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I have a Windows 7 PC on a domain, with a directory shared as \myPC\myShare. The share has share-permissions for Everyone to have Full Control, and security permissions for Everyone to have Full Control.

I have another Windows 7 PC, not on the domain. I can access \myPC\myShare for read and write through Windows explorer, both normally and when explorer is Run As Administrator. I can access the share via dir \\myPC\myShare from a command prompt not Run As Administrator; but the same command in a command prompted started with Run As Administrator produces:

Logon failure: Unknown username or bad password.

Why? What can I do about it?

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The problem is the share's permission is based on the domain, thus your trying to access a share, you don't have permission too. – Ramhound Aug 8 '12 at 15:30
So how come I can access it when not administrator? I'm still not on the domain then. – Chowlett Aug 8 '12 at 15:41
@Chowlett: Have you checked the permissions on the share? It could be that your account has permissions while the administrator account does not. Be sure to check both the share settings as well as the folder settings. The event log might give additional login attempt details, check it on both computers. Also, why exactly do you need to do this as an Administrator? – Tom Wijsman Aug 9 '12 at 17:55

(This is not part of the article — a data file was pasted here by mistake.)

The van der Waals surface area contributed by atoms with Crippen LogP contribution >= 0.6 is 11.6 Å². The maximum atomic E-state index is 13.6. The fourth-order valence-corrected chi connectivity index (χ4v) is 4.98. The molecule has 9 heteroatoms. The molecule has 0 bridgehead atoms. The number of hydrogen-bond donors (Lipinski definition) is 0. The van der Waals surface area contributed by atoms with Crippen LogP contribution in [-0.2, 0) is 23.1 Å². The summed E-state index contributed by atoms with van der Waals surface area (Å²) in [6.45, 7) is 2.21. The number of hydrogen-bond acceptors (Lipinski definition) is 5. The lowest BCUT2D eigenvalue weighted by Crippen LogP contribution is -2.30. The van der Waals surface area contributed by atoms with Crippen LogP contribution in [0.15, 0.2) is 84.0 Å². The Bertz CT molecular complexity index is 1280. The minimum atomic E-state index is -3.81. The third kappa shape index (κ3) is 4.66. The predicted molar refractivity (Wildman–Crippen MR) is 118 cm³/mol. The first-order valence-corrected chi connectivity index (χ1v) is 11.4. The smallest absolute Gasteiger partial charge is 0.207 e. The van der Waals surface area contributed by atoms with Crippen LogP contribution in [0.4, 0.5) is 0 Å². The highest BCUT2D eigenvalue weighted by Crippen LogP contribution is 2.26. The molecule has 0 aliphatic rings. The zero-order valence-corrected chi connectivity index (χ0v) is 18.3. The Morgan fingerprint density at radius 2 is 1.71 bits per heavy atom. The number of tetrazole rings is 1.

@TomWijsman - Yes, the share and the folder are both set to have Everyone having full access. In the end I managed to get Administrator access by putting the client PC onto the domain, and giving a domain account admin rights (even on the domain, the normal Admin didn't work). I'm running a script that needs to be run as admin, and which accesses the shares as part of its operation. – Chowlett Aug 10 '12 at 8:38
@Chowlett: Ah right, the local administrator != the domain administrator. Can you post that as an answer so the question is no longer on the unanswered list? – Tom Wijsman Aug 10 '12 at 8:52
up vote 0 down vote accepted

I was eventually able to get a local administrator to access the shared directory by putting the second PC onto the domain, and giving a domain account administrator privileges on that machine. That account could then access the share.

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